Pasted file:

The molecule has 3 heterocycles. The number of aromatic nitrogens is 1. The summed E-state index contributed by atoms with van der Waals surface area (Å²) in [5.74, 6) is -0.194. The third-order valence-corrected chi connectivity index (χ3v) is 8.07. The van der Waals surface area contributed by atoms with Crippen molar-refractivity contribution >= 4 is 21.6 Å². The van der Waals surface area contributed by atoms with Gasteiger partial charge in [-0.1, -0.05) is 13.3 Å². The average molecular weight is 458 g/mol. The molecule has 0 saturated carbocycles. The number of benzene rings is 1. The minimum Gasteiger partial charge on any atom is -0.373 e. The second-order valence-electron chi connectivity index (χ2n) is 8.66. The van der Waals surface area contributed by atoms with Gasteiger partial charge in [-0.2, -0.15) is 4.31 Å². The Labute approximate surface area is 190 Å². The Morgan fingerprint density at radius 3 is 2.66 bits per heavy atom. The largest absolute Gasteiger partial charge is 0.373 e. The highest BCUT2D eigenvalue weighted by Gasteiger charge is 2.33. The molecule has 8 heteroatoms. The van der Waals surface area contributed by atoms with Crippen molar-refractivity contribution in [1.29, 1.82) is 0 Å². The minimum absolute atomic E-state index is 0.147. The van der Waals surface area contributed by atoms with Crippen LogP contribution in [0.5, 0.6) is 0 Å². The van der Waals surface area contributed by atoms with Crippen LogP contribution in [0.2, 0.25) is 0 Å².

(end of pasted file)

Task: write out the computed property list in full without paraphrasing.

The molecule has 3 heterocycles. The number of aromatic nitrogens is 1. The summed E-state index contributed by atoms with van der Waals surface area (Å²) in [5.74, 6) is -0.194. The third-order valence-corrected chi connectivity index (χ3v) is 8.07. The van der Waals surface area contributed by atoms with Crippen molar-refractivity contribution >= 4 is 21.6 Å². The van der Waals surface area contributed by atoms with Gasteiger partial charge in [-0.1, -0.05) is 13.3 Å². The average molecular weight is 458 g/mol. The molecule has 0 saturated carbocycles. The number of benzene rings is 1. The minimum Gasteiger partial charge on any atom is -0.373 e. The second-order valence-electron chi connectivity index (χ2n) is 8.66. The van der Waals surface area contributed by atoms with Gasteiger partial charge in [-0.2, -0.15) is 4.31 Å². The Labute approximate surface area is 190 Å². The Morgan fingerprint density at radius 3 is 2.66 bits per heavy atom. The largest absolute Gasteiger partial charge is 0.373 e. The highest BCUT2D eigenvalue weighted by Gasteiger charge is 2.33. The molecule has 8 heteroatoms. The van der Waals surface area contributed by atoms with Crippen molar-refractivity contribution in [1.29, 1.82) is 0 Å². The minimum absolute atomic E-state index is 0.147. The van der Waals surface area contributed by atoms with Crippen LogP contribution in [0.5, 0.6) is 0 Å². The van der Waals surface area contributed by atoms with Crippen LogP contribution in [0.2, 0.25) is 0 Å².